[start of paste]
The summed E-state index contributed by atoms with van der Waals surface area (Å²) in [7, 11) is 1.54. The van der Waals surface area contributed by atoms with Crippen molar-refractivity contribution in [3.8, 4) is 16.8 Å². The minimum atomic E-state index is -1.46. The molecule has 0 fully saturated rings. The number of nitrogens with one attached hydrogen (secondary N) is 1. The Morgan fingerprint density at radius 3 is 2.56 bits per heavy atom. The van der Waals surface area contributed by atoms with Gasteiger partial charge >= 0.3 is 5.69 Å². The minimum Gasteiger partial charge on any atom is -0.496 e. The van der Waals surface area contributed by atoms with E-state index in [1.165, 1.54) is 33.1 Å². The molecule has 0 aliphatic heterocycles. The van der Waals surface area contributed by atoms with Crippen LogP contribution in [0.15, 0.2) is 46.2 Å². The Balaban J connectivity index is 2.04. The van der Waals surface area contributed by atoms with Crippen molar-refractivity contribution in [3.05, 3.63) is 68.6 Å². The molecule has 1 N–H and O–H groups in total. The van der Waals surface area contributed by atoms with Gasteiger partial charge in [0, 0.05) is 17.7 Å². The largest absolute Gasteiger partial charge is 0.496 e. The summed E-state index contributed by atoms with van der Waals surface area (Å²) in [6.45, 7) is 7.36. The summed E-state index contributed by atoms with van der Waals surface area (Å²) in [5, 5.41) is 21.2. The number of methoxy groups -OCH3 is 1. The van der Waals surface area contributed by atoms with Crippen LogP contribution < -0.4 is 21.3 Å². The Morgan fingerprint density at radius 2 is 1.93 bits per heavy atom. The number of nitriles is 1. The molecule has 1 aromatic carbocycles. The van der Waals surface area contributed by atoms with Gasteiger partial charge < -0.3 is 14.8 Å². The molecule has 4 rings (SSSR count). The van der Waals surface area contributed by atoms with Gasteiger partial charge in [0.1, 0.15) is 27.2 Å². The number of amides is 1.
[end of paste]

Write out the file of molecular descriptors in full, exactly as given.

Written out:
The summed E-state index contributed by atoms with van der Waals surface area (Å²) in [7, 11) is 1.54. The van der Waals surface area contributed by atoms with Crippen molar-refractivity contribution in [3.8, 4) is 16.8 Å². The minimum atomic E-state index is -1.46. The molecule has 0 fully saturated rings. The number of nitrogens with one attached hydrogen (secondary N) is 1. The Morgan fingerprint density at radius 3 is 2.56 bits per heavy atom. The van der Waals surface area contributed by atoms with Gasteiger partial charge >= 0.3 is 5.69 Å². The minimum Gasteiger partial charge on any atom is -0.496 e. The van der Waals surface area contributed by atoms with E-state index in [1.165, 1.54) is 33.1 Å². The molecule has 0 aliphatic heterocycles. The van der Waals surface area contributed by atoms with Crippen LogP contribution in [0.15, 0.2) is 46.2 Å². The Balaban J connectivity index is 2.04. The van der Waals surface area contributed by atoms with Crippen molar-refractivity contribution in [3.05, 3.63) is 68.6 Å². The molecule has 1 N–H and O–H groups in total. The van der Waals surface area contributed by atoms with Gasteiger partial charge in [0, 0.05) is 17.7 Å². The largest absolute Gasteiger partial charge is 0.496 e. The summed E-state index contributed by atoms with van der Waals surface area (Å²) in [6.45, 7) is 7.36. The summed E-state index contributed by atoms with van der Waals surface area (Å²) in [5, 5.41) is 21.2. The number of methoxy groups -OCH3 is 1. The van der Waals surface area contributed by atoms with Crippen LogP contribution < -0.4 is 21.3 Å². The Morgan fingerprint density at radius 2 is 1.93 bits per heavy atom. The number of nitriles is 1. The molecule has 1 aromatic carbocycles. The van der Waals surface area contributed by atoms with Gasteiger partial charge < -0.3 is 14.8 Å². The molecule has 4 rings (SSSR count). The van der Waals surface area contributed by atoms with Gasteiger partial charge in [0.1, 0.15) is 27.2 Å². The number of amides is 1.